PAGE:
With the new facts, I searched for additional information in the Courier. There I discovered that Ellington was in town that week to perform at the Stanley Theatre. Woodson Norvell, who was described in 1939 as “The Hill’s dapper mystery man who knows all and sees aplenty,” owned the Norvell Hotel where Ellington stayed on an earlier trip to the city. Woogie, a numbers baron who earned the elegant title of “digitarian” by longtime Courier reporter Frank Bolden, was close with fellow sportsman Bill Snyder, and both were named top “jive-men” in 1939.

So, on Thursday, February 10, 1938, 1,500 fans including Ellington and his sporting friends came to watch the New York Renaissance defeat the Pirates. Two days later, Teenie’s Flash team lost to the Rens at the Centre Avenue YMCA, 53–30.

“Other photographers might have said, ‘Oh this is just a pickup game. It’s not important.’”
- Christian Harris

Christian Harris

Not everyone can say their great-granddad is in a museum,” says 15-year-old Christian Harris, noting his pride in being Teenie Harris’ great-grandson. A sophomore at Penn Hills High School, the young Harris enjoys football, wrestling, and baseball. He also loves—what else?—taking pictures. When he started taking photographs at about the age of 10, his grandfather Lionel, Teenie’s third son, decided to tell him about his famous relative. “The more I knew, the more I wanted to know,” he explains, adding that photography is simply in his blood. He particularly likes taking images of nature. “If I see a good sky, I’ll take a picture of it,” says Harris. The teenager never had the opportunity to meet his famous great-grandfather, whom he affectionately calls “Dad,” but says he loves him just the same. Given Christian’s love of sports, it’s no surprise he chose this 1955 photograph of men playing a pickup game outside a steel mill.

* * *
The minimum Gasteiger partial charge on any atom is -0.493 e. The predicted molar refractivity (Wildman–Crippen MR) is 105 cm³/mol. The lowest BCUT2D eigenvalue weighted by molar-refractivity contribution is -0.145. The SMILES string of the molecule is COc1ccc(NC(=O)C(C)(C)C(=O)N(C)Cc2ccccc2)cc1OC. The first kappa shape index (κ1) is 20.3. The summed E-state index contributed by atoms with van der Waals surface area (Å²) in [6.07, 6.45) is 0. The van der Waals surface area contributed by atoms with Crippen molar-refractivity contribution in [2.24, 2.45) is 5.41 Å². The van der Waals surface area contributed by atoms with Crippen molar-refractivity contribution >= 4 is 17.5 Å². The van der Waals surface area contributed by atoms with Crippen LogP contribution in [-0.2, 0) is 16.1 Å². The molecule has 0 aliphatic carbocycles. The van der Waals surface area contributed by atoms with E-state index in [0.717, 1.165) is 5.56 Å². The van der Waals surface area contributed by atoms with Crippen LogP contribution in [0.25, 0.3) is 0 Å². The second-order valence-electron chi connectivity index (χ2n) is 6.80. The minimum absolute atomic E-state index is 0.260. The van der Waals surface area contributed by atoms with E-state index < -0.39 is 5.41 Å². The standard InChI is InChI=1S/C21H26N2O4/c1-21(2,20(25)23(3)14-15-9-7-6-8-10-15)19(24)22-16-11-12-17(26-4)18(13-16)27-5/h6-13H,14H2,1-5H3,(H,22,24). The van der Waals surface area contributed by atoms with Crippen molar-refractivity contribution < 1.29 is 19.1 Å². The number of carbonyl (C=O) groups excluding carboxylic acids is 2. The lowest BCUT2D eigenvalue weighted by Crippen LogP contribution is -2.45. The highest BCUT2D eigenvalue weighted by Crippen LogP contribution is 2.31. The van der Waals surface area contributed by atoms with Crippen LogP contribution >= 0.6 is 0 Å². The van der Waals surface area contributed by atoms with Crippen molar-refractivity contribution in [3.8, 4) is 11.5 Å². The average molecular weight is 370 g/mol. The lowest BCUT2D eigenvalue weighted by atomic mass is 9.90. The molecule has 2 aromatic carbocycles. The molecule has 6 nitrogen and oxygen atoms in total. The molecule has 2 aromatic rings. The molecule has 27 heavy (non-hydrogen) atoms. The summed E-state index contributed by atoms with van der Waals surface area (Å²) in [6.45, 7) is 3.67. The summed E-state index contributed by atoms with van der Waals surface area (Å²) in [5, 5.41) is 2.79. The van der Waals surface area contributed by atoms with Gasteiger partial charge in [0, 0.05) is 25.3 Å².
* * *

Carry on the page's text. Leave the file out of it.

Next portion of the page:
Charles “Teenie” Harris, Sandlot baseball players outside steel mill, 1955, Heinz Family Fund, Teenie Harris Archive © 2006 Carnegie Museum of Art, Pittsburgh

I like it because, even though it wasn’t a major league game, my great-granddad still took a picture of it. Dad would take photos of pickup games, minor league games, Negro League games; it didn’t matter to him what kind of game it was, if he wanted to take a picture he would go ahead and snap. It shows his love of taking pictures. Other photographers might have said, “Oh this is just a pickup game. It’s not important.” But not Dad. When he wanted to take a picture, he did just that. The picture also shows his love for baseball and sports. In general Dad loved to play baseball—absolutely loved it! That’s one of the reasons I’m into baseball today.



Also in this issue:

The ABCs of Discovery  ·  International Negotiations  ·  The Art of Reading a Face  ·  Director's Note  ·  NewsWorthy  ·  Face Time: Linda Ortenzo  ·  About Town: Game On  ·  Artistic License: Contemporary Craft  ·  The Big Picture